Lydenburg Accommodation: Nearby towns with accommodation:
Kruger Park Accommodation | Nelspruit Accommodation | Sabie Accommodation
White River Accommodation | Graskop Accommodation | Hazyview Accommodation
Lydenburg is a town in Mpumalanga, South Africa. The town is slated to be renamed Mashishing, according to an announcement made on June 30, 2006 by the South African Minister of Arts and Culture, Pallo Jordan. Lydenburg is situated on the Sterkspruit/Dorps River tributary of the Olifants River at the base of the Long Tom Pass. The name is derived from Dutch meaning "Town of Suffering." It has become the centre of the South African fly-fishing industry and is an agricultural and mining centre.
The earliest known forms of African sculpture in southern Africa dating back to AD 400 was found in the area in the late 1950s. Lydenburg was founded in 1849 by a group of Voortrekkers under the leadership of Andries Potgieter when they abandoned their previous settlement Ohrigstad (to the north) due to a malaria epidemic. The town became the capital of the Lydenburg Republic ('De Republiek Lydenburg in Zuid Afrika') in 1856 and later in 1857 joined the Republic of Utrecht but in 1860 both these republics joined the Zuid Afrikaanse Republiek (ZAR).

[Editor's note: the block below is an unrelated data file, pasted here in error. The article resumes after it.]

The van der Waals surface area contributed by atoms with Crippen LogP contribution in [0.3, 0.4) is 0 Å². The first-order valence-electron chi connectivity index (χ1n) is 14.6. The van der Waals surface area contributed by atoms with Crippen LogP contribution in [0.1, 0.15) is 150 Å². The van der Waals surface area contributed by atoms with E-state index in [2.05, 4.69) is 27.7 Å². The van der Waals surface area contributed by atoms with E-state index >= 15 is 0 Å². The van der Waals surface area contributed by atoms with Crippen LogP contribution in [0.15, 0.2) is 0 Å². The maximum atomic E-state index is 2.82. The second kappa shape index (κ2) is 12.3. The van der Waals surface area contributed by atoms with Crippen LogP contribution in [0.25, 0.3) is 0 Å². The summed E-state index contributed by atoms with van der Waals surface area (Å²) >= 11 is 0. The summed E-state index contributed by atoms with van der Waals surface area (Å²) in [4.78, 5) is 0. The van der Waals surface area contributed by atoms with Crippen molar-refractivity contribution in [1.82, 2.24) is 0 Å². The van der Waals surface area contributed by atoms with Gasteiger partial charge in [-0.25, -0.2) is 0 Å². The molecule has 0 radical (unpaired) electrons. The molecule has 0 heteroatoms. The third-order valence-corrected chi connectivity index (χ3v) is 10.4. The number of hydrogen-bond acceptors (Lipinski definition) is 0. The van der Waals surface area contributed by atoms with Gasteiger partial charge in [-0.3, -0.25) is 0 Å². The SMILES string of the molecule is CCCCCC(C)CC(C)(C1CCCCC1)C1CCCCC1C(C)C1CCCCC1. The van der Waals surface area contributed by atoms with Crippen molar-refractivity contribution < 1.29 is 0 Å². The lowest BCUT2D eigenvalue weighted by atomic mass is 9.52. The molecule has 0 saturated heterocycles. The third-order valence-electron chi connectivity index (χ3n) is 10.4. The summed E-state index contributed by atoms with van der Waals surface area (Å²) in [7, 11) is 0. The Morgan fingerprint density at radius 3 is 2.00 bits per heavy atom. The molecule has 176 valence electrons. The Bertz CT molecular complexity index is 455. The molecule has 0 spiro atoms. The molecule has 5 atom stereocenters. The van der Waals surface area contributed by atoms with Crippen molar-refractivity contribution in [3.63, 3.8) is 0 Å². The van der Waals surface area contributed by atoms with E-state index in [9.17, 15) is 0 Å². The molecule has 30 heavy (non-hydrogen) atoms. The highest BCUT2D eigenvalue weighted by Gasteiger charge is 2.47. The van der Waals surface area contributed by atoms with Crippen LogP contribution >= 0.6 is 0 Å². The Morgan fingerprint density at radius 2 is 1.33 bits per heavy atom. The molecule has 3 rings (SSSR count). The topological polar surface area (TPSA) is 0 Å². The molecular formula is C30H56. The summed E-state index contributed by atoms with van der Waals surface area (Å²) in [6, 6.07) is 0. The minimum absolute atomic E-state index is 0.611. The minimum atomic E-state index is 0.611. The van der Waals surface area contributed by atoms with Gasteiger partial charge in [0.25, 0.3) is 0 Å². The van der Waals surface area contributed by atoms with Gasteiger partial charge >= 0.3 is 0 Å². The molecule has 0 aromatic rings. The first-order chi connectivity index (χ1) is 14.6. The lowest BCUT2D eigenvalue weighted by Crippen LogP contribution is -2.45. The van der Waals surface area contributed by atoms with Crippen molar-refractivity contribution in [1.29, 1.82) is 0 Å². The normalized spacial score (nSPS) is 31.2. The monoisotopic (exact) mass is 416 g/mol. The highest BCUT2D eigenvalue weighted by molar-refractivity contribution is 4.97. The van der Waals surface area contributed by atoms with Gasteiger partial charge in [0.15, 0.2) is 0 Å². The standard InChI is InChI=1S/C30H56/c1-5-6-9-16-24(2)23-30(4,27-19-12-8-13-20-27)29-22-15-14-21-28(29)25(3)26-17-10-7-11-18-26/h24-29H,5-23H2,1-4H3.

Lydenburg became important because it was on the wagon route to the port of Delagoa Bay (Maputo) which was free of British control. In 1871 construction of the road was started by Abraham Espag under the orders of President Thomas Francois Burgers. The first wagons arrived in Lydenburg from Delagoa Bay in 1874.
On 6 February 1873 alluvial gold was discovered and within 3 months the Lydenburg goldfields was proclaimed.
By 1910 the railway reached Lydenburg. In 1927 it became a municipality.